stilled. Waves obey: oh ye of little faith (obedience).
4. Then there is the paralytic in Chapter 9 (Jesus says “Thy sins
forgiven thee”: and *then* the (obeyed!) command, “rise up and
walk.” Jesus asks the question: which is easier to say?
Well, which is easier?
After the miracles, Matthew gives us an account of Jesus’ parables (Ch.
*How does Matthew explain Jesus use of parables? What’s the
purpose of parables? Not (as we might think) to hide the message,
but because hearts are so hard that they can’t handle direct
teaching. A parable sticks in our minds and can work its way
eventually into our hearts.
--Parable of the sower (take heed how ye hear=obey)
--Parables of the tares (true and false together and may look alike)
--Parable of the mustard seed
--Parable of the pearl of great price
Great emphasis on repentance, forgiveness, and restoration…
Also, lots of specific challenges to Pharisees and Sadducees.
*Why are Pharisees and Sadducees so often linked? (Cf. Doctrine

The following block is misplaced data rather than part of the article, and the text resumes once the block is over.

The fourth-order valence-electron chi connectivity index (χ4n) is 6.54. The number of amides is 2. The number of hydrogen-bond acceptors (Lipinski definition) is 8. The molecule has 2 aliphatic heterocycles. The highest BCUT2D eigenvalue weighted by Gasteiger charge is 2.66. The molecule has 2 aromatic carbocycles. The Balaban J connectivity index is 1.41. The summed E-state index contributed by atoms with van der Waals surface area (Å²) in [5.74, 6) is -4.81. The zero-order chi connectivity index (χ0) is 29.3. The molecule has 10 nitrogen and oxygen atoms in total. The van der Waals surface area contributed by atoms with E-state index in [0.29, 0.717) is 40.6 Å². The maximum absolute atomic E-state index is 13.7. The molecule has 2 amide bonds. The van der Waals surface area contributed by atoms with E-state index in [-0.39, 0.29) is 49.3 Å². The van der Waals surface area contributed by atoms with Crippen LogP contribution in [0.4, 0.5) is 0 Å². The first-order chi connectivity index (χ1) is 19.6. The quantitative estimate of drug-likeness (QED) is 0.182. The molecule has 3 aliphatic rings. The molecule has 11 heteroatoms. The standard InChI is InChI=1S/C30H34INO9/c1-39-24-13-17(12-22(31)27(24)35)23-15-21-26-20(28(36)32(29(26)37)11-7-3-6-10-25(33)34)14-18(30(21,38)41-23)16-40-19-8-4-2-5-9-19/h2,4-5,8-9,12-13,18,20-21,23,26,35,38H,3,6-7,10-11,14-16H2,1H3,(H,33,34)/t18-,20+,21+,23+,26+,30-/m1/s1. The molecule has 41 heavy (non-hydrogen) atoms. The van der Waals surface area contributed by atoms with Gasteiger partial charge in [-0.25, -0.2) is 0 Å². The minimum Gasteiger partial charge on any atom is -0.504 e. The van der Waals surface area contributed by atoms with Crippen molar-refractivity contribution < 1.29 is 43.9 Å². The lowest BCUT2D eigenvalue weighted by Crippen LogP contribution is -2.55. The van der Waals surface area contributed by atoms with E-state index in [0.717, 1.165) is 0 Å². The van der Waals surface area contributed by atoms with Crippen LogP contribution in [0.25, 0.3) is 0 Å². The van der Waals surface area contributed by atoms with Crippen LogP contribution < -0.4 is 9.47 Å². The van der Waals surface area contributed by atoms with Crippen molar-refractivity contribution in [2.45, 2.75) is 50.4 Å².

of Pharisees AND Sadducees. What is the doctrine of the Pharisees
AND the Sadducees? Basically, that you can make up your own
religious rules. Any other reason the Pharisees and Sadducees are
linked? Well maybe to annoy them. Watch out for Jews and
Moslems. Watch out for the Democrats and Republicans. Watch
out for the Calvary Chapel types and the Mormons.
Lots of specific criticisms of the Pharisees in Chapter 23:
• Make religion burdensome for others (vs. 4)
• Make a big deal of appearance/dress (vs. 5)
• Love titles (vs. 6) WHAT IS WRONG WITH
BEING CALLED RABBI? PLENTY!!! WHAT’S WRONG WITH BEING CALLED
PROFESSOR? FAR MORE!!! (Politician, professor joke—is no joke!!!
• Misuse tithing (vs. 7-8)
• Greed (vs. 14)
• Majoring in minors (vs. 22-24)
• Concentrate too much on outward religion
• Kill those who speak for God (as in Dostoyevsky’s
Grand Inquisitor, where the inquisitor tells a silent figure: you
shouldn’t have come here. We do just fine without you. You mess
things up. )
And, from here, Matthew builds to the climax. Religious people,
knowing full well who Jesus is, conspire together to crucify him
• The scribes, elders, Pharisees, and Sadducees all
agree Jesus has to go
• Jesus’ trusted friend betrays him
• Jesus’ most zealous follower denies him
• Pilate wants to let Jesus go, but crowd asks
instead for Barabas. And as for Jesus? Crucify him!! God’s
chosen people: his blood be on us and on our children!!!
And on top of all that, when Jesus rises from the dead, when the Jewish
leaders have full evidence Jesus was exactly who he said he was, what
do they do? They bribe the guards to say Jesus stole the body!!
Ah, religion. What a wonderful thing!!! We are so
religious, that we will kill God!!!!